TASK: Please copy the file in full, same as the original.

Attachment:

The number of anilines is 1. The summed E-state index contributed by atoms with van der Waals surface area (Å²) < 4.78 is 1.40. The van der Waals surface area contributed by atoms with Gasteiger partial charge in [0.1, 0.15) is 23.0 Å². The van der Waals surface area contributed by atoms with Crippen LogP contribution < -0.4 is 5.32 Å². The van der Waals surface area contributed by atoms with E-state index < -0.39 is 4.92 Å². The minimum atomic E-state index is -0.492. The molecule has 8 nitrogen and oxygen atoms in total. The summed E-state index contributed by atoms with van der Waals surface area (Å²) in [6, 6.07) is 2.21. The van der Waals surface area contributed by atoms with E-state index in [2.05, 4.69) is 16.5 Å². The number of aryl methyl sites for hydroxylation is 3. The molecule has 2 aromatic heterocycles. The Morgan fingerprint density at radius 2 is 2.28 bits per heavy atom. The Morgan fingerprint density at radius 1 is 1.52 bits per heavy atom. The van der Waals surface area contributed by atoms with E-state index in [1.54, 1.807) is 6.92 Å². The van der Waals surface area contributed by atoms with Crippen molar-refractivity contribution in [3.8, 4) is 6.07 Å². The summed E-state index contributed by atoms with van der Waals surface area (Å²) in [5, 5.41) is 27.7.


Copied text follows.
The number of anilines is 1. The summed E-state index contributed by atoms with van der Waals surface area (Å²) < 4.78 is 1.40. The van der Waals surface area contributed by atoms with Gasteiger partial charge in [0.1, 0.15) is 23.0 Å². The van der Waals surface area contributed by atoms with Crippen LogP contribution < -0.4 is 5.32 Å². The van der Waals surface area contributed by atoms with E-state index < -0.39 is 4.92 Å². The minimum atomic E-state index is -0.492. The molecule has 8 nitrogen and oxygen atoms in total. The summed E-state index contributed by atoms with van der Waals surface area (Å²) in [6, 6.07) is 2.21. The van der Waals surface area contributed by atoms with E-state index in [2.05, 4.69) is 16.5 Å². The number of aryl methyl sites for hydroxylation is 3. The molecule has 2 aromatic heterocycles. The Morgan fingerprint density at radius 2 is 2.28 bits per heavy atom. The Morgan fingerprint density at radius 1 is 1.52 bits per heavy atom. The van der Waals surface area contributed by atoms with E-state index in [1.54, 1.807) is 6.92 Å². The van der Waals surface area contributed by atoms with Crippen molar-refractivity contribution in [3.8, 4) is 6.07 Å². The summed E-state index contributed by atoms with van der Waals surface area (Å²) in [5, 5.41) is 27.7.